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Workforce, education and training

Workforce and training


This section is intended for clinicians caring for children with asthma in primary, community, hospital or tertiary care setting. It outlines examples of best practice in the assessment, treatment and ongoing management of children and young people with asthma in an acute setting.

All health professionals need to have the competence, knowledge, skills and confidence to care and treat children and young people with respiratory disease. The National Bundle of Care for CYP with asthma has a section on training and competencies.

Free Online Training Courses

Improving asthma care together (Education for Health)

eLearning module for health professionals 

Recognised diploma level training – Education for health 

Asthma Teaching Slides

Royal Free – asthma teaching summary slides
Asthma education projects patient scenarios
Whittington – teaching wheeze and asthma 


Sample job descriptions

Asthma clinical nurse specialist – Band 7 – Guys and St Thomas’s

Asthma deputy clinical nurse specialist – Band 6 – Guys and St Thomas’s 

Healthcare scientist advanced specialist including sleep – Guys and St Thomas’s 

Healthcare scientist specialist – Band 6 – Guys and St Thomas’s 

See the commissioners and schools section for additional community based job descriptions


Role of community champions and non-health care workforce

There is an opportunity to build an alternative workforce which includes peer and health advocates. Consider innovative ways to engage people through the use of community advocates, peer educators similar to those used in diabetes the ‘Know Diabetes’ project in northwest London.

The Community Champions UK programme builds on the skills and knowledge of local communities in northwest London. It involves Kensington and Chelsea, Hammersmith and Fulham and the City of Westminster.

Visit the Community Champions UK website to find out more.


This section is intended for clinicians caring for children with asthma in primary, community, hospital or tertiary care setting. It outlines examples of best practice in the assessment, treatment and ongoing management of children and young people with asthma in an acute setting. (It will help you achieve standards 3, 4, 9, 19, 24, 32 and 37).

Audit against the National bundle of care, London asthma standards and the NICE quality standards and ongoing improvement are essential components of good asthma care.

National bundle of care for CYP with asthma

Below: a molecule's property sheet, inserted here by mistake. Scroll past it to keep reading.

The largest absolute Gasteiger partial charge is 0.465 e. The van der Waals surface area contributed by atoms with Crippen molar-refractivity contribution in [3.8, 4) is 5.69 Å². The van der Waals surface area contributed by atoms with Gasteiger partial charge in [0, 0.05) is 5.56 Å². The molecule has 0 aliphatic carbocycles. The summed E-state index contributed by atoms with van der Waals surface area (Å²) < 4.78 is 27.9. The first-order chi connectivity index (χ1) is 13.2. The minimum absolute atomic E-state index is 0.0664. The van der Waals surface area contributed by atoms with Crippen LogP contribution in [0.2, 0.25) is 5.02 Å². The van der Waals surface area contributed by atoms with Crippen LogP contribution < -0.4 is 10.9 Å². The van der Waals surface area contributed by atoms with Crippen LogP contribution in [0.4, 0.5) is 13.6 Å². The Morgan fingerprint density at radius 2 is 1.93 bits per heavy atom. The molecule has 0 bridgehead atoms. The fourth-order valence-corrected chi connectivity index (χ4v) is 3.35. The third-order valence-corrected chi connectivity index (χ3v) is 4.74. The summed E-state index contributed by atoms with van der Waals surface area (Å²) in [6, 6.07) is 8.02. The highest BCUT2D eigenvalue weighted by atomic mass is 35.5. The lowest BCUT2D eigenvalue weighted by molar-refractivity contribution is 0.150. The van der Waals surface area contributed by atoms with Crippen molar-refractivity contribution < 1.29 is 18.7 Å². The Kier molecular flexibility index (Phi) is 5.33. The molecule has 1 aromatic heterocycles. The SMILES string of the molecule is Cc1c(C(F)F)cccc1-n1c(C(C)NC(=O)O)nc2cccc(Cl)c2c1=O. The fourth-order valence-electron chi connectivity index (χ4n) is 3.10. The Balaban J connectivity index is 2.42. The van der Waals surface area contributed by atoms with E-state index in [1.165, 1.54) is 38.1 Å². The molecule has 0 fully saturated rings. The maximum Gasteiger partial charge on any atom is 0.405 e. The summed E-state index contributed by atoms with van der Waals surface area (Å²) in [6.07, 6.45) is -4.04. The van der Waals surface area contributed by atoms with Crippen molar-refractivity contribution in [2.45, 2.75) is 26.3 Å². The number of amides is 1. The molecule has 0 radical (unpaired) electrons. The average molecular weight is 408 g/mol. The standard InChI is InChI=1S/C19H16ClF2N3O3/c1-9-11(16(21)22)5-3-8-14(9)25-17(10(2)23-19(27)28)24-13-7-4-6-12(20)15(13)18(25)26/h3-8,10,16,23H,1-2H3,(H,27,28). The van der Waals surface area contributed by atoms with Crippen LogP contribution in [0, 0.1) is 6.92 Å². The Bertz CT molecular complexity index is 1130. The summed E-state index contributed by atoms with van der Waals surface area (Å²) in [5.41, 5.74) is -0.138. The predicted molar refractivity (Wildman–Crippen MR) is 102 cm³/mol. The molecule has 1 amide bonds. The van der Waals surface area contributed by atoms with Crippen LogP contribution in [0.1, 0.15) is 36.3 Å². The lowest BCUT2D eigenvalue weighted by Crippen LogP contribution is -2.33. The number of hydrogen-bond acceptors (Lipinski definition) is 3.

NICE Asthma Quality Standard [QS25]

London asthma standards

Example audit of asthma wheezy pathway in Bradford

Outcomes of an asthma audit in London

Healthy London Partnership in conjunction with Harrow CCG undertook an audit of management of asthma care across London. This audit was intended to highlight potential preventable problems related to the management of attacks and also to stimulate change by health professionals in the treatment of attacks; in particular by assessing all patients within a few days of treatment for an attack and optimising treatment and reducing future risk. This report demonstrated that the implementation of a clinical asthma audit has helped decrease CYP hospital admissions by 16%, with obvious advantages for patients, their families and the local health economy.

Download Management of CYP with asthma :a clinical audit report

Download the data collection form, more information how to complete the audit and an example report from Harrow’s audit. For more information contact Dr Mark L Levy.

National audits

The British Thoracic Society respiratory clinical audit programme undertakes an annual audit of paediatric care, visit the website for results. The Royal College of Physicians National Asthma and COPD Audit Programme (NACAP) presents information on the structure and resourcing of hospital-based services that provide acute asthma care to children and young people in England. PRIMIS asthma care audit tool for GP practices can be downloaded here. PrescQIPP provides two different audit tools both for SystmOne and EMIS. Visit the Primary Care Respiratory Society for more information on doing an asthma audit.

How asthma has affected me throughout my life

Word and artwork contributed by Robert Adoo Kissi-Debrah 

My name is Robert Adoo Kissi-Debrah and I am 15 years old. I live in southeast London, and I’ve had asthma since I was 1. Because of this, I’ve had to take asthma medication every single morning and night.

I walk to school with my twin sister almost every day to get as much exercise and fresh air as possible. When we walk, we must avoid main roads due to the high pollution from all the cars, which could trigger my asthma. If I start to cough, wheeze, or feel a tightness in my chest and difficulty breathing, I must use my salbutamol. It can help by relaxing the muscles of the airways into my lungs, which makes it easier to breathe. Salbutamol comes in an inhaler (a puffer).

Sometimes it will be hard to take an inhaler properly (especially if you are having an asthma attack), so I must make sure that my sister and friends know how to use an inhaler properly. Since I am with them most of the time, if anything happens to me, they will be able to help.

However, I have not had to even use my salbutamol in over a month, and I have not had to go into A&E in over 3½ years due to my asthma being under control. It is important that it is controlled right now as things such as the heat could easily trigger my asthma if it were not controlled.